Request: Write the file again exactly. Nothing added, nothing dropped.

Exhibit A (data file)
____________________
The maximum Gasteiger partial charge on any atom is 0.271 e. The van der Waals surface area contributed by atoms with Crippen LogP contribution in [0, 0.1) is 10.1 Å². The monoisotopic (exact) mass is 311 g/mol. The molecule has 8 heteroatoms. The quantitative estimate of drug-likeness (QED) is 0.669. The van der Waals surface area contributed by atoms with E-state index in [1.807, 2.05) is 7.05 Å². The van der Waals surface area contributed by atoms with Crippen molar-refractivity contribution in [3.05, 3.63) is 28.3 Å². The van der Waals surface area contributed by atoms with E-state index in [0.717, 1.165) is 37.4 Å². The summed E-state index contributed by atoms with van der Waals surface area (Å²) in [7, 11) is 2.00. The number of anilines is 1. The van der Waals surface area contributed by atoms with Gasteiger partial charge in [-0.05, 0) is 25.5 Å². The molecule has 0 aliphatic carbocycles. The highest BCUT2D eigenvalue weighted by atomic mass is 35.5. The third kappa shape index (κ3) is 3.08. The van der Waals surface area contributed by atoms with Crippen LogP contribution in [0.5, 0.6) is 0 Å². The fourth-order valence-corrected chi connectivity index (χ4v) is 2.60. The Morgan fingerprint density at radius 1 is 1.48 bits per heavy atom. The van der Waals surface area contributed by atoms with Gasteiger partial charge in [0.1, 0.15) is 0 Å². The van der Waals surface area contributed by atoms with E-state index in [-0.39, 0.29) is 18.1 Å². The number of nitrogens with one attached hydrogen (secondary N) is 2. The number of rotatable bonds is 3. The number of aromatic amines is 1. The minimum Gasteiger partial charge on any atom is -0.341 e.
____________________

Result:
The maximum Gasteiger partial charge on any atom is 0.271 e. The van der Waals surface area contributed by atoms with Crippen LogP contribution in [0, 0.1) is 10.1 Å². The monoisotopic (exact) mass is 311 g/mol. The molecule has 8 heteroatoms. The quantitative estimate of drug-likeness (QED) is 0.669. The van der Waals surface area contributed by atoms with E-state index in [1.807, 2.05) is 7.05 Å². The van der Waals surface area contributed by atoms with Crippen molar-refractivity contribution in [3.05, 3.63) is 28.3 Å². The van der Waals surface area contributed by atoms with E-state index in [0.717, 1.165) is 37.4 Å². The summed E-state index contributed by atoms with van der Waals surface area (Å²) in [7, 11) is 2.00. The number of anilines is 1. The van der Waals surface area contributed by atoms with Gasteiger partial charge in [-0.05, 0) is 25.5 Å². The molecule has 0 aliphatic carbocycles. The highest BCUT2D eigenvalue weighted by atomic mass is 35.5. The third kappa shape index (κ3) is 3.08. The van der Waals surface area contributed by atoms with Crippen LogP contribution in [0.5, 0.6) is 0 Å². The fourth-order valence-corrected chi connectivity index (χ4v) is 2.60. The Morgan fingerprint density at radius 1 is 1.48 bits per heavy atom. The van der Waals surface area contributed by atoms with Gasteiger partial charge in [0.1, 0.15) is 0 Å². The van der Waals surface area contributed by atoms with E-state index in [-0.39, 0.29) is 18.1 Å². The number of nitrogens with one attached hydrogen (secondary N) is 2. The number of rotatable bonds is 3. The number of aromatic amines is 1. The minimum Gasteiger partial charge on any atom is -0.341 e.